REVIEW: Textures – “Phenotype”

The Dutch metalheads, Textures are back with some new music! After 13 years as a band, they are now going to release their fifth album Phenotype on February 5th via Nuclear Blast. Over the last two years the band worked on writing and recording this record, but they are also about to release another record titled Genotype next year. This record is rather interesting as Phenotype is a single track, which is divided into smaller tracks. But let´s see how this new music sounds!

The record starts with a progressive, mathy section which in fact sounds a little bit unprepared and chaotic, probably because there is no intro. After a while, the structure of the song gets clearer and some typical Textures riffing creates a rope to orient through this heavy opener. It is definitely a lot happening in “Oceans Collide”, while it is straight forward providing a good groove and a catchy chorus. All in all this first song seems a little bit too forced: some parts just do not flow perfectly into the other, whilst they would’ve created a more fluent feeling to it due to better structural work.  What I like is that  Daniel De Jongh´s vocals bring in a nice The Ocean vibe, which sounds pretty interesting over the heavy instrumental concept.

The single “Shaping A Single Grain Of Sand“ is probably one of the most interesting tracks on Phenotype, with its Gojira-esque riffing and progressive death metal feeling, that stands in a big contrast to the catchy clean vocals that appear in the chorus. Textures again shows, that they are masters of polyrhythms, so for sure, every fan of Meshuggah will love what the band is doing in this song, with its deep chugging and groovy patterns. Even if it is very progressive, it has some really easy composition and thus does not seem to be too complex nor catchy. Also the riffing kind of reminds me of an older As I Lay Dying, due to the Metalcore-ish feeling, which arguably also provides a good mass appeal. This riffing work on Phenotype simply sounds amazing due to the organic guitar sounds and the keen melodies that are bound into it. The high technical level and of course the tempo of this music is astonishing in every way and proves that Textures are not old-men at all. Maybe this is the difference between professional sportsmen and musicians, that musicians are getting better and better with time, while a common sportsman is done at the middle age of 30.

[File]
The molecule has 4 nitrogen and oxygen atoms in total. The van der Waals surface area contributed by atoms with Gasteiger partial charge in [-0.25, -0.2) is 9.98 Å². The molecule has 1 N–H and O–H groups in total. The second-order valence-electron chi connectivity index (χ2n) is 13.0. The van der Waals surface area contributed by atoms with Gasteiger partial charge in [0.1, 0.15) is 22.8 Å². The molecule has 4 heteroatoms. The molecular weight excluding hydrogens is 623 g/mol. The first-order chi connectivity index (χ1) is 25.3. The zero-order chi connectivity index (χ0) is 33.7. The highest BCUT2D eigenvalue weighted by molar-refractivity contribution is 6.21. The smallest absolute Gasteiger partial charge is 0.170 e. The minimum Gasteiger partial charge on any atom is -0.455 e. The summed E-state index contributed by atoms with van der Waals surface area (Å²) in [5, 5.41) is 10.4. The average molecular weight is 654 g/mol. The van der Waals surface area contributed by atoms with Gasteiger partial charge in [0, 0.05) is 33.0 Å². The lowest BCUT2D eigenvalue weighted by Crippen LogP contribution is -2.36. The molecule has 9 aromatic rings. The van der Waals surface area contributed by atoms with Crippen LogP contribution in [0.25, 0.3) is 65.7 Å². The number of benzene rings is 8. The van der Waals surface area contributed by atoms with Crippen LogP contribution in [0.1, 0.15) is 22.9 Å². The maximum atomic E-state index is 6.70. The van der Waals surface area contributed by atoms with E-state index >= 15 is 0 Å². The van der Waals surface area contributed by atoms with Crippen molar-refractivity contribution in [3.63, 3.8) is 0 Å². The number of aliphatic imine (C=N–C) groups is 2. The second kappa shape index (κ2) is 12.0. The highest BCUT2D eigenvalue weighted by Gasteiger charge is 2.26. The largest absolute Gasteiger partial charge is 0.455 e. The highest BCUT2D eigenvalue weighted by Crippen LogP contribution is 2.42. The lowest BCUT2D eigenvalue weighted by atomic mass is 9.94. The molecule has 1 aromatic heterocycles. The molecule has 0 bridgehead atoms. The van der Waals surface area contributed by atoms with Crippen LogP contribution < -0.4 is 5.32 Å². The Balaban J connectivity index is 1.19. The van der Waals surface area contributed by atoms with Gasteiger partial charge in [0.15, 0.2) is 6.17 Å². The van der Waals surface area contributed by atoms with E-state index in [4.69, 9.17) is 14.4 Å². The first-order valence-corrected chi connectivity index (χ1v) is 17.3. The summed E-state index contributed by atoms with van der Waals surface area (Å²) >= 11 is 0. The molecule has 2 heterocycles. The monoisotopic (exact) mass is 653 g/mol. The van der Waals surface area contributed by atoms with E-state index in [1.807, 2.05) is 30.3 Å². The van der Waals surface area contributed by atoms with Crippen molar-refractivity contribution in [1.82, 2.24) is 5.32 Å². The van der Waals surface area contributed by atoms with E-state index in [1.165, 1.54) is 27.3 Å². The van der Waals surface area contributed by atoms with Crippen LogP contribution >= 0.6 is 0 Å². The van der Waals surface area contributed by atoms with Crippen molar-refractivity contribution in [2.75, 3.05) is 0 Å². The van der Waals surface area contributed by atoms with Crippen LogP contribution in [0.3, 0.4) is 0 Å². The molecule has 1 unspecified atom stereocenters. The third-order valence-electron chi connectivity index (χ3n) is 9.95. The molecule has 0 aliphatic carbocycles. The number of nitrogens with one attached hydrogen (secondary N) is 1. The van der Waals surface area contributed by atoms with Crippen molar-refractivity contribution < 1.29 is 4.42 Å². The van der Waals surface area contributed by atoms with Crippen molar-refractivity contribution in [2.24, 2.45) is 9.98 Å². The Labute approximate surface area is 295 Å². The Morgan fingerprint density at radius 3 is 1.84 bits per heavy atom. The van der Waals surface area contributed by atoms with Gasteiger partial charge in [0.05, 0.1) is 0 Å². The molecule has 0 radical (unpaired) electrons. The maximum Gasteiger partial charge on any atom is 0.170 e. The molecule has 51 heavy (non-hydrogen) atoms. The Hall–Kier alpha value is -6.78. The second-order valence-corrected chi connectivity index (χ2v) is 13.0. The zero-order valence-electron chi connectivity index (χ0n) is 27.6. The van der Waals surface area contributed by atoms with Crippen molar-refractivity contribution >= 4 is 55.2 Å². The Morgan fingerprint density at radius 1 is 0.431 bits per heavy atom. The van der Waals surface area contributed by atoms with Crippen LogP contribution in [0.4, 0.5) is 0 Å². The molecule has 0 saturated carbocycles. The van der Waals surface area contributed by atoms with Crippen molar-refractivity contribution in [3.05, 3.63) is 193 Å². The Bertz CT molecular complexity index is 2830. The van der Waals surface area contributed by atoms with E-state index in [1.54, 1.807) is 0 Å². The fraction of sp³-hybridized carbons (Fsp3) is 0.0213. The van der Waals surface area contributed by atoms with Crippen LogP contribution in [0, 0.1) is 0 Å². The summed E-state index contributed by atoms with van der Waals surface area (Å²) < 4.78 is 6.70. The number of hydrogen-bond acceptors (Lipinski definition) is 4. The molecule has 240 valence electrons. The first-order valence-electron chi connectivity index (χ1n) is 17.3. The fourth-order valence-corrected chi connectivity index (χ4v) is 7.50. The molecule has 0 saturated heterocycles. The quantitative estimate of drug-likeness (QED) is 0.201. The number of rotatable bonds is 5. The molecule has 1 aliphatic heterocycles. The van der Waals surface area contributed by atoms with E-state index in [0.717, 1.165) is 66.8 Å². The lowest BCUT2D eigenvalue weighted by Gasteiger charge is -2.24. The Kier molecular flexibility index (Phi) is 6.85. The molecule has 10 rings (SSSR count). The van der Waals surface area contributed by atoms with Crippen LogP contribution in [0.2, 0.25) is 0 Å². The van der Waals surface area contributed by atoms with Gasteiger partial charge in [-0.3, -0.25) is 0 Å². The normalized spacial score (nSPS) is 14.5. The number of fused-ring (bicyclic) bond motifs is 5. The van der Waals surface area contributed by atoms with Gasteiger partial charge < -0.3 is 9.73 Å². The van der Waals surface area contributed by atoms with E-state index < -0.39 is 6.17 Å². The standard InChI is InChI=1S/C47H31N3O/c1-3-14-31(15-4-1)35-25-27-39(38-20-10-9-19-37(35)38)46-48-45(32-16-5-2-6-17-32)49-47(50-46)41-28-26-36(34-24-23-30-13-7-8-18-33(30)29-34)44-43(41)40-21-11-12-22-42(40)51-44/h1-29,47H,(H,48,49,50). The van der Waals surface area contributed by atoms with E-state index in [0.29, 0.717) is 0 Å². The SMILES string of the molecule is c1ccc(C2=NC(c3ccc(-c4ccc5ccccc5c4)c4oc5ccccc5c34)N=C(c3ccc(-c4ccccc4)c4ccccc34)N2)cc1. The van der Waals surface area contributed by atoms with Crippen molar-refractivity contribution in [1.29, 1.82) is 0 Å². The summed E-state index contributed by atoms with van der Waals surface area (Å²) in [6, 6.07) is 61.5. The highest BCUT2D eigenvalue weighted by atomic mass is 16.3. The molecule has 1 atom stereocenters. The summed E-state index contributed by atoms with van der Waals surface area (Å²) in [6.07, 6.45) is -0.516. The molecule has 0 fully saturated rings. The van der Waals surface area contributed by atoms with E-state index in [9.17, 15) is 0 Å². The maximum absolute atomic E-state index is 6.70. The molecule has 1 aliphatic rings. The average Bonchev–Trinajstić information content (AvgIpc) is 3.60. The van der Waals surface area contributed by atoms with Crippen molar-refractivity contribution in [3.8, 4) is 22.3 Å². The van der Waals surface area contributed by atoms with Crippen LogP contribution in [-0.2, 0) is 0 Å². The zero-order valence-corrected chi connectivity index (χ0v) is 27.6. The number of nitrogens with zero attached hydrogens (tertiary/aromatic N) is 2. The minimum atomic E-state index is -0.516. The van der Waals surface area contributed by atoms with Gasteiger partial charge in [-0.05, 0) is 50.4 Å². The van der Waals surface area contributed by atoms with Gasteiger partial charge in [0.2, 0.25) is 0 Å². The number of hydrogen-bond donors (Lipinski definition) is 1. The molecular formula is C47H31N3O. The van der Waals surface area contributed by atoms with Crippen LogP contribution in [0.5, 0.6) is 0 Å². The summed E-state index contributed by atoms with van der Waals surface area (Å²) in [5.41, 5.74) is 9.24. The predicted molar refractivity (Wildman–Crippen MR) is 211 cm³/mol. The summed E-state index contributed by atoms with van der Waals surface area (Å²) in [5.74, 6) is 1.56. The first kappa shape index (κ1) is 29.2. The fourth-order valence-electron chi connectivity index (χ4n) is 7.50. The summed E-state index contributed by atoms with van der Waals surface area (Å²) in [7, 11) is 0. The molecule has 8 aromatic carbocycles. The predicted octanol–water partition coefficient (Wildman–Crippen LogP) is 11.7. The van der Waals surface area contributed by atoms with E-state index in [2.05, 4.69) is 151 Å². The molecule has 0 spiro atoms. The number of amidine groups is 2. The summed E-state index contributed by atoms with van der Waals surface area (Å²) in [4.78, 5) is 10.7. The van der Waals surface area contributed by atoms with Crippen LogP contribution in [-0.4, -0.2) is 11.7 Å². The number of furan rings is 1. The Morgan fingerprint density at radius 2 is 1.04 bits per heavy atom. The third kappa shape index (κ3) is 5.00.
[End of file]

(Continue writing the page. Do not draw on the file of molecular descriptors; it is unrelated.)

Also the work of some arabic sounding synthesizers and an interesting silent part within “Illuminate The Trail” sound  a little like Between The Buried And Me´s The Parallax II: Future Sequence with a touch of Dream Theater and this proves to be a nice contrast to the previous riffing. The band again works with repeating parts, such as the intro, the    synthesizers and of course the chorus, but compared to “Oceans Collide” it sounds way more mature and more fluent, as it has to be on a song which is more than seven minutes in length.

Outstanding in a special way is ”Meander“ – kind of interlude, which works with drums and some ambient noises. This track again shows how huge the sound of this record really is. The drums sound like melodies with the power of a thunderbolt and lead into the next song that again grooves a lot with a Meshuggah-ish feeling. “Zman” again stands in a big contrast with being an ambient piano work, that is basically based on arpeggiated chords, while it does not intrigue with a big diversity, but is still able to chill the high progressive feeling down with its minimalistic simplicity. It also leads directly into the last song, which is called “Timeless”, but is not timeless at all. If you are a rhythm fanatic, you will be able to figure out that it is based on a 5/4 time signature, wondering about that? Probably not, because it´s maybe that common for a band like Textures like a ¾ time signature is common for Waltz. The song builds up with nice melodies and ambient tremolo picking that sounds full and bright, before the last chorus appears with a piano motive of “Zman”, ending in a big conclusion. It finishes this record in a beautiful harmonic way, but does not sound like the end at all. Based on the fact that the last played note is a c# – it would need a g# to sound like an ending, due to our listening experiences, which is used to have a full cadence at the ending. This can be seen as a “semi final ending”, which seems to disappoint. Maybe and let’s be hopefully, this could be where Genotype begins. We will see what they will come up with in future, but I am sure that they will start where they ended.

Score: 8.5 / 10

Notale Tracks: “Shaping A Single Grain Of Sand” ,”Illuminate The Trail” , Timeless”

FFO: Gojira, Meshuggah, As I Lay Dying

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